By Carey Schleiker, RN, an Alliance international worker who serves in Mali
For the word of God is alive and active. Sharper than any double-edged sword, it penetrates even to dividing soul and spirit, joints and marrow; it judges the thoughts and attitudes of the heart (Hebrews 4:12).
Who doesn’t like a good story? Who doesn’t want prayer? I have found this especially true in my ministry to women in Mali. Here are some of their stories.
Kadia’s wrap skirt caught on fire while cooking over an open fire. The back of her legs and her backside were badly burned. She lay on her stomach for a month in our hospital receiving daily dressing changes and wound care for the burns. I was able to help her family members relieve her discomfort by showing them how to put wet cloths on her back. Her family was afraid to touch her because of her level of pain and because her legs were totally wrapped in gauze dressings.
Just a few minutes of attention each day made the difference. A bond was formed and her heart softened. After she was able to get up, sit, and walk, we talked about her family and children. She is the second wife in a family of the majority religion here. I started to tell her stories from the Bible—stories about women and about Jesus healing people. She kept asking for more stories. After she was discharged from the hospital, I went to her courtyard to visit. A colleague and I told a few Bible stories to the others in the yard as well.
A week later, she came to my house to visit. She stayed for about two hours and as she was leaving she said, “Next time I come, we are going to really chat!” My American mind was already thinking, “A two-hour visit is not a real chat?” So, I asked her what she meant. She smiled and replied, “You didn’t tell me a story today.” Kadia and I still visit frequently and although she is not ready to make a decision for Christ, she is always ready for a story about Him.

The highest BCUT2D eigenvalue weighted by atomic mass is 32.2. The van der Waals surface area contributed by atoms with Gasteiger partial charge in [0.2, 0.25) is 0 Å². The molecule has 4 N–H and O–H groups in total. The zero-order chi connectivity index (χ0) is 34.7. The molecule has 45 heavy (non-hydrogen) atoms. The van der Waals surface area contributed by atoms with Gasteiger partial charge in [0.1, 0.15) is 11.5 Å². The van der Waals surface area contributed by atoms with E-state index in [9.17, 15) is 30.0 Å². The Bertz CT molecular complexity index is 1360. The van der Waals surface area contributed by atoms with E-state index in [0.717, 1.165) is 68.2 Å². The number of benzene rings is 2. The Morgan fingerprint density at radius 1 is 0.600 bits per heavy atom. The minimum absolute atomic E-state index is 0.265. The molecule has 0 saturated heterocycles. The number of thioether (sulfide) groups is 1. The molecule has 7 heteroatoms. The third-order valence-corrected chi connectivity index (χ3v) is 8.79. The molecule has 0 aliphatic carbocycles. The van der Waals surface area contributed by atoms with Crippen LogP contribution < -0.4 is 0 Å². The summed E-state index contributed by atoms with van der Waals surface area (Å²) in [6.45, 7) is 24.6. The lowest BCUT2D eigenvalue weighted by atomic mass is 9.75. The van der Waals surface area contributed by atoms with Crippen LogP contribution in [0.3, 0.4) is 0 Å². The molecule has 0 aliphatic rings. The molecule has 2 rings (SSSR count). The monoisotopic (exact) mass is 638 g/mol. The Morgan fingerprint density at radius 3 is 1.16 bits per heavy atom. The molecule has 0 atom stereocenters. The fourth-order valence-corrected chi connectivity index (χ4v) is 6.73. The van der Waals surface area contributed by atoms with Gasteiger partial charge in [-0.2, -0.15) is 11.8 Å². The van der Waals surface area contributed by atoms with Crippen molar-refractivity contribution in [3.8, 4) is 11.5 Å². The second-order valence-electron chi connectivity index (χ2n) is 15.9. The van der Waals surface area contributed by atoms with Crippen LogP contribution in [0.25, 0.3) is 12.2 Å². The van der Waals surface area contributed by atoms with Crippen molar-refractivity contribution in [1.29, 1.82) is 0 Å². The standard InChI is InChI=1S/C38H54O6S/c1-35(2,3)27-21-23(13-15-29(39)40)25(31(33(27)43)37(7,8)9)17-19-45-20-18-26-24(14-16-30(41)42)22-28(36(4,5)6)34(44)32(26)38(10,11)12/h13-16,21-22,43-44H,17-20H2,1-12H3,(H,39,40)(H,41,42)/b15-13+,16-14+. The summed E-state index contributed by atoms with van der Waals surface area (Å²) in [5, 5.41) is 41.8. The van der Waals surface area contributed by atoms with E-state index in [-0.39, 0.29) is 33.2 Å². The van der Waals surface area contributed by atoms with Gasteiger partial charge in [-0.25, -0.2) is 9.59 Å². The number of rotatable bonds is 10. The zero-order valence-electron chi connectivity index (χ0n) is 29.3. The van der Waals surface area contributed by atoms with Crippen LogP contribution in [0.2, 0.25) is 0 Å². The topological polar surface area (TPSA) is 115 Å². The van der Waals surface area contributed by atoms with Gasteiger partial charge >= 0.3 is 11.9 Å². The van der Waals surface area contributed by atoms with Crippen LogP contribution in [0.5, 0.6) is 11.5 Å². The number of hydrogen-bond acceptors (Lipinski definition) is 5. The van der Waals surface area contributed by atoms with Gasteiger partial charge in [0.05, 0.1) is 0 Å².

When Josephine, a Christian lady, asked if I could visit her home and do a health lesson and a Bible story for her neighbors of the majority religion, I was impressed and I admired her initiative. I gathered a few of my Malian nurse colleagues and we ventured across town to her home. I expected maybe five to ten ladies to be present. However, I was surprised when around thirty ladies came.
I had to raise my voice over the bellowing mosque next door, but the ladies were in rapt attention. After the health lesson on the importance of prenatal care, I told the story of Hannah and the birth of Samuel from 1 Samuel 1–2. The women identified with the gravity of being barren in their culture. In the polygamous culture of Mali, they also identified with Hannah being a second wife and the persecution from another wife. They asked for another story. We told them that we would be back; we closed in prayer, and went on our way.
A month later, we returned to the same group of women. Again many came. We taught them how to make a high-nutrient porridge for children. After the class, I asked if anyone could retell the story from last month. Without hesitation, a lady stood up and told the story of Hannah flawlessly. I was shocked that even a month later she remembered. I told another Bible story and they all promised to go home and tell it to their families.
We gave them all a taste of the porridge we had made and then dismissed the group. One lady just stayed in her chair. I asked her if she was OK and she said that last time we prayed for them, but this time we didn’t. She was right. In the chaos of giving out porridge, we didn’t close in prayer. My colleagues and I prayed for her and her family and she left content.
These stories challenge me. How much do I crave the Word of God and prayer? Do I boldly seek it like these women? Is my personal walk with the Lord one of thirst for the truth of His Word and the power of prayer in Jesus’ name? Even as a seasoned believer in Christ, these pre-Christ following women spur me to seek the Word and pray more fervently in my Christian walk.
I’m encouraged as well in my work. I want to never leave out the most important ingredients in any ministry: God’s Word and prayer! Like women all over the world, the women here in Mali want to be healthy. They want their children to be healthy.
However, they also believe in the power of prayer in Jesus’ name. They love to hear the beautiful stories from God’s Word. They can’t get enough of it! They are even bold enough to ask for it when we forget. May the power of Christ respond to that boldness and reveal himself to women in Mali.
—Reprinted from Evangelical Missions Quarterly, January 2016. Used with permission.